Big Government Liberal vs Limited Government Conservative

Gary Nolan (and THE Scrappy Doo)
Gary Nolan (and THE Scrappy Doo)

A quick explanation of the title: In order to put a stop to semantical nonsense, I specify Big Government Liberal (BGL) and Limited Government Conservative (LGC) so there is no doubt to whom I refer. Some Liberals have indeed championed limited government, and some conservatives have adopted causes that grow Uncle Sam’s estate.

Here are a few viewpoints about these two paradigms that I’d like to share that are rarely discussed:

BGL’s are lazy.

To represent my point, let’s start with Warren Buffett’s new mantra that he should be taxed more. We have a man who is clearly a genius that lives modestly compared to his net worth. A recent interview showed he drove an older used car and lives in a fairly small home relative to his income. He asks to be taxed more because he presumably hopes the government will use those extra tax dollars for good causes.  Meanwhile, he is oblivious to the historical data that demonstrates the contrary.

I think it’s commendable when people give to charity; Bill Gates is a great example. But my apologies Mr. Buffett, government is NOT a charity. There are endless stories of government waste, fraud, and abuse.  Unless he’s never watched a news program or read a newspaper, he certainly knows this! Why would someone knowingly give money to an organization with a reputation for waste and expect that money to be used properly for good? It’s like going on holiday and giving your alcoholic roommate the keys to your liquor cabinet for safe keeping.

The reason I say this is lazy is because Warren is a brilliant man. Can he not think of a job creating or problem solving idea on his own that he could invest his money in that will be far more effective than giving it to the government? Instead, he’s essentially offering to donate to a fiscal toilet bowl that has proven highly proficient at flushing money down the drain.

So I would politely ask Mr. Buffett to stop being lazy and either invest his money in a worthwhile endeavor of his own creation or give it to a reputable charity, but PLEASE stop trying to give it to Uncle Sam. Coming up with a business idea that he could start for $100 million would create a lot of jobs and, if run properly, would be self-sustaining. He wouldn’t have to pump money into it continuously like a charity. He could just start it, run it, and watch it grow, create jobs, and better our economy…AND if it makes a profit, he could donate those profits to charity if he doesn’t want them. But such an idea would require effort on his part. Instead, he just wants to write a check to the Fed and hope it works.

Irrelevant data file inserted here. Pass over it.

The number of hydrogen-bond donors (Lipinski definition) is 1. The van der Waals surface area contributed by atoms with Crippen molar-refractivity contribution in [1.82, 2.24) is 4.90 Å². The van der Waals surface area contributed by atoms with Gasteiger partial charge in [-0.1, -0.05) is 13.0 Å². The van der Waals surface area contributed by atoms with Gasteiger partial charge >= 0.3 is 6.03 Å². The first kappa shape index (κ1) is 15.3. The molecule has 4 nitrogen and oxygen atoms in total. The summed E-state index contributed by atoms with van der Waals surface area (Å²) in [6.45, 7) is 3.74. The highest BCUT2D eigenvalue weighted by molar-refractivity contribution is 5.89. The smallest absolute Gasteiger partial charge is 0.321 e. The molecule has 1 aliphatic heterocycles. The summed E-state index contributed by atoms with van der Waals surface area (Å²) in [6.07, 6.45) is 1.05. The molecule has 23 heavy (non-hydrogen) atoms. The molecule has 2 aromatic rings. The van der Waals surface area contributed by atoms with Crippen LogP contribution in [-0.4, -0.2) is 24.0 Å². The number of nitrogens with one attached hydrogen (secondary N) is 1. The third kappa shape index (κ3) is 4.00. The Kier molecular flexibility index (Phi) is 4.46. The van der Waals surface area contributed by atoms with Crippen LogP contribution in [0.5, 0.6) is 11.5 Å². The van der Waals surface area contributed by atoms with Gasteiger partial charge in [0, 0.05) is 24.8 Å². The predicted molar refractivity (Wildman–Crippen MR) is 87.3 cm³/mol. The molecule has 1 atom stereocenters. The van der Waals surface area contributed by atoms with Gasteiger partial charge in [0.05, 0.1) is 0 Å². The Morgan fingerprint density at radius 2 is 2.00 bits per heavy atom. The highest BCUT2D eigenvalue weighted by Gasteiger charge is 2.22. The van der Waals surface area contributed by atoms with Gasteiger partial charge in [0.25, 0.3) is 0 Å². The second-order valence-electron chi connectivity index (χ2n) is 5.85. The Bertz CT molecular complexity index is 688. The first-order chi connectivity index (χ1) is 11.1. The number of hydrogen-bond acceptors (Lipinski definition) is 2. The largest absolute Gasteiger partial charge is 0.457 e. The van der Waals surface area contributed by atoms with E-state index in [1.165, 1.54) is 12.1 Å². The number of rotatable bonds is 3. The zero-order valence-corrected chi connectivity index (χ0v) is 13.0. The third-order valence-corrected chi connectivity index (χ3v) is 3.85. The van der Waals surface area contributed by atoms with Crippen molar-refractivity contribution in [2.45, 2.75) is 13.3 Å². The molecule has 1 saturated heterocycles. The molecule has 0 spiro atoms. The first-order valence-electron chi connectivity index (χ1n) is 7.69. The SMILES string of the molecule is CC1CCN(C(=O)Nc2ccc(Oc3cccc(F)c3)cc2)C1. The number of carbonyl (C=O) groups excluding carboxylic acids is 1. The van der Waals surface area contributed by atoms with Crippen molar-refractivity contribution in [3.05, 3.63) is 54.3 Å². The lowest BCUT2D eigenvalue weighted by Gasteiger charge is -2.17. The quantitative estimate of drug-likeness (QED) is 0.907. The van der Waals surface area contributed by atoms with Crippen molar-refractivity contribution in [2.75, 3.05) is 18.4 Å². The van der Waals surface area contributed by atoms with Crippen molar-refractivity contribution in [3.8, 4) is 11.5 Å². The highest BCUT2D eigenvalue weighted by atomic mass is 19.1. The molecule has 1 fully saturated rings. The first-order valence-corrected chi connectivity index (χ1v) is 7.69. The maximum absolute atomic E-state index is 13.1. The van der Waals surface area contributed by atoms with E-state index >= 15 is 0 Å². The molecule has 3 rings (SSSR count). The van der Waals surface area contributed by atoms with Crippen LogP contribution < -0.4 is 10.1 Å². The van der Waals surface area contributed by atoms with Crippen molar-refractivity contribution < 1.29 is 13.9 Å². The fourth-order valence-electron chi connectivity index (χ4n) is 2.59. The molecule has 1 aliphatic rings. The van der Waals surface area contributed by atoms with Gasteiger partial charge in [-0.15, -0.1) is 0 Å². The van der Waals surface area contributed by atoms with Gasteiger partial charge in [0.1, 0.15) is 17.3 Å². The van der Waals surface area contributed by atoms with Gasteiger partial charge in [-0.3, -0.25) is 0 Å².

He should look to Bill and Linda Gates who employ a mountain of people and have a charitable foundation that they oversee to make sure it does what it is supposed to do. As a result, they do significantly more for the world than Warren Buffett ever will even though both have a respectable charitable mindset because, while Warren wants to take the lazy way out and give his wealth to the government, Bill Gates rolled up his sleeves, got to work, and solved many more problems all on his own.

BGL’s fight nature, LGC’s adhere to it.

We all should know that self preservation is not a learned behavior; it is instilled in every living creature in the animal kingdom and is evolutionarily beneficial to us all. Accidentally put your hand on a hot stove, and without conscious thought, you’ll remove it immediately. It’s because your brain will always force your body to do whatever it thinks it needs to do to prevent injury or death; it is nearly impossible to resist that instinct.

If you have ever flown on a commercial airline, you’ll remember the speech given every flight about the oxygen masks and how one should secure their own mask prior to attempting to help others such as your spouse or children. Even if you are altruistic and want to help others before you help yourself, the fact is that except for organ donors, you can’t help someone else if you’re dead. The best way to put yourself in position to help others is to make sure you are healthy FIRST.